Feeding fish or pond . . .?

Kabir, Kazi Ahmed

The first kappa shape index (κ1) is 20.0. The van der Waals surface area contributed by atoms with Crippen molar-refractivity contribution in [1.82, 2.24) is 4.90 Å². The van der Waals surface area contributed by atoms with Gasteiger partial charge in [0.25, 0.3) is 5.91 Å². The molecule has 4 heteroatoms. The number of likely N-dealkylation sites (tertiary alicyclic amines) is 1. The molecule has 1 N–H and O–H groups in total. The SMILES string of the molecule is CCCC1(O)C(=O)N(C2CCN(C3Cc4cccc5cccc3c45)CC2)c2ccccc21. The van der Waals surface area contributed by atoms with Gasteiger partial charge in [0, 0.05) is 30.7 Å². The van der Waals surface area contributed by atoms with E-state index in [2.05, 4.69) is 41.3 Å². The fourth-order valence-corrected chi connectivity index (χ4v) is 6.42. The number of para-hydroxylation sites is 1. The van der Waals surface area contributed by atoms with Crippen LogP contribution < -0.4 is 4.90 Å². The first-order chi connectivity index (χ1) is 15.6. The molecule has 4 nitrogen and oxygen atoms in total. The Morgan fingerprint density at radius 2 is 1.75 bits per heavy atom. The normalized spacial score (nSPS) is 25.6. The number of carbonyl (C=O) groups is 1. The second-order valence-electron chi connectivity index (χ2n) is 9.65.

Globally pond aquaculture is the predominant fish/shrimp farming system. Roughly 70% of the farmed fish and shrimps are produced in semi-intensive ponds where feed is a major nutrient supplier but where also natural food contributes to the productivity. Current knowledge on fish nutrition is based on studies where natural food is absent or available at a minimum level. When a complete feed, formulated on the basis of the above nutritional studies, is applied as supplementary feed in a pond where also natural food is available, much of the nutrients are not retained in the fish and the efficiency goes down. The aim of this research was to generate knowledge on how dietary macro-nutrients (with a focus on dietary carbohydrates) determine fish growth directly and indirectly (via natural food) in ponds. In a pond, the carbon to nitrogen (C:N) ratio in the system determines the productivity of natural food. The hypothesis underlying the current PhD research was that lowering the scarce and expensive macronutrients (e.g. protein and fat) in the feed would be compensated by an increased contribution of natural food as a result of a higher C:N input into the system, and thus not leading to lower fish yields. We conducted four experiments to test this hypothesis and have observed that lowering the dietary protein to energy ratio in the feed increased fish production at the pond level, mainly because of an indirect effect of the diet by enhancing the natural food in the pond. The type of non-protein dietary energy (lipid or carbohydrate) did not affect fish performance, not directly as feed nor indirectly via influencing the natural food web of the pond. However, the type of dietary non-starch polysaccharides (NSP) influenced natural food production and ultimately fish growth. Fish performance was better with slowly degradable NSPs in the feed. In all our studies we have noticed that feeding level increased fish production but also increased FCR. We have also observed that fish production increased with increasing stocking density (within the tested levels). Culture intensity (feeding level and stocking density) did not interact with the influence of the dietary macro-nutrient composition (i.e. P:E ratio) on pond productivity which means that enhancement of the natural food web through diets is possible even with increasing culture intensity. So, in ponds with a functional natural food web, the optimal macronutrient composition of supplementary feeds for tilapia differs from the optimal composition as recommended by NRC (1993, 2011) for tilapia. This may be related to the fact that the NRC recommendations were developed without the presence of natural food, and that the effect of the latter may be related to a possible enhancement of its production due to the extra nutrient input in the ecosystem via the waste of the fish (fertilizing effect). However, when monitoring the food web in the ponds, we have barely noticed differences among the treatments. This calls for improved methods to quantify the contribution of natural food to the fish production if this needs to be included in the feed formulation. A paradigm shift, however, is needed in fish nutrition studies, specially for the species produced in ponds under semi-intensive condition, to evaluate the performance of macro-nutrients on the system instead of on the fish for efficiency, and sustainability.